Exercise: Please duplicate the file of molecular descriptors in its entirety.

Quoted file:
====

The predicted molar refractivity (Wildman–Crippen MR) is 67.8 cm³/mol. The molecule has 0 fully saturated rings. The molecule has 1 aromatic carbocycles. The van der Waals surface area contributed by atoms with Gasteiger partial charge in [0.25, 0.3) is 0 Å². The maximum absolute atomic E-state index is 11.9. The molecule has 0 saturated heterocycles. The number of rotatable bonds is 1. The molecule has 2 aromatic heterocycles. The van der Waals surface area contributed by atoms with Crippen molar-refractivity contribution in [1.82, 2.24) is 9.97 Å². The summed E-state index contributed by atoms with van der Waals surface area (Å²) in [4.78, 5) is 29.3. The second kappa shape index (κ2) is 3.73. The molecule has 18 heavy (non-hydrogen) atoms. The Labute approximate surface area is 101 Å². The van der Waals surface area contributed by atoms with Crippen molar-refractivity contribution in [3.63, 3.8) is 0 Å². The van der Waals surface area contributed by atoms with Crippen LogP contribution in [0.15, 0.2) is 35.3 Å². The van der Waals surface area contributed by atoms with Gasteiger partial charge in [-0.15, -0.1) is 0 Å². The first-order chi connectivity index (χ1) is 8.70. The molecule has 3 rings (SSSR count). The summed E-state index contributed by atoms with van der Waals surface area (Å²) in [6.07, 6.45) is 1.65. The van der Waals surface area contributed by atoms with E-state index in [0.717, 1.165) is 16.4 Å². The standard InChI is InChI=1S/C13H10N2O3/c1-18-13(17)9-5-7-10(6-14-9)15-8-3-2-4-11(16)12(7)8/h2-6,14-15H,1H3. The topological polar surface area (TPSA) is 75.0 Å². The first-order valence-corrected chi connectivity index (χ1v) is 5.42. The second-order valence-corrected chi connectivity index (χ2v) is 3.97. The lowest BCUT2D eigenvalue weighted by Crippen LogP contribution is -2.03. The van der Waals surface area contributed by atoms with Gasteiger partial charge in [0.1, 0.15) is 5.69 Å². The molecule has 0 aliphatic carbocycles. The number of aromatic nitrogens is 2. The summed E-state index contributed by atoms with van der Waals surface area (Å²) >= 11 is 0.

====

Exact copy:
The predicted molar refractivity (Wildman–Crippen MR) is 67.8 cm³/mol. The molecule has 0 fully saturated rings. The molecule has 1 aromatic carbocycles. The van der Waals surface area contributed by atoms with Gasteiger partial charge in [0.25, 0.3) is 0 Å². The maximum absolute atomic E-state index is 11.9. The molecule has 0 saturated heterocycles. The number of rotatable bonds is 1. The molecule has 2 aromatic heterocycles. The van der Waals surface area contributed by atoms with Crippen molar-refractivity contribution in [1.82, 2.24) is 9.97 Å². The summed E-state index contributed by atoms with van der Waals surface area (Å²) in [4.78, 5) is 29.3. The second kappa shape index (κ2) is 3.73. The molecule has 18 heavy (non-hydrogen) atoms. The Labute approximate surface area is 101 Å². The van der Waals surface area contributed by atoms with Crippen molar-refractivity contribution in [3.63, 3.8) is 0 Å². The van der Waals surface area contributed by atoms with Crippen LogP contribution in [0.15, 0.2) is 35.3 Å². The van der Waals surface area contributed by atoms with Gasteiger partial charge in [-0.15, -0.1) is 0 Å². The first-order chi connectivity index (χ1) is 8.70. The molecule has 3 rings (SSSR count). The summed E-state index contributed by atoms with van der Waals surface area (Å²) in [6.07, 6.45) is 1.65. The van der Waals surface area contributed by atoms with E-state index in [0.717, 1.165) is 16.4 Å². The standard InChI is InChI=1S/C13H10N2O3/c1-18-13(17)9-5-7-10(6-14-9)15-8-3-2-4-11(16)12(7)8/h2-6,14-15H,1H3. The topological polar surface area (TPSA) is 75.0 Å². The first-order valence-corrected chi connectivity index (χ1v) is 5.42. The second-order valence-corrected chi connectivity index (χ2v) is 3.97. The lowest BCUT2D eigenvalue weighted by Crippen LogP contribution is -2.03. The van der Waals surface area contributed by atoms with Gasteiger partial charge in [0.1, 0.15) is 5.69 Å². The molecule has 0 aliphatic carbocycles. The number of aromatic nitrogens is 2. The summed E-state index contributed by atoms with van der Waals surface area (Å²) >= 11 is 0.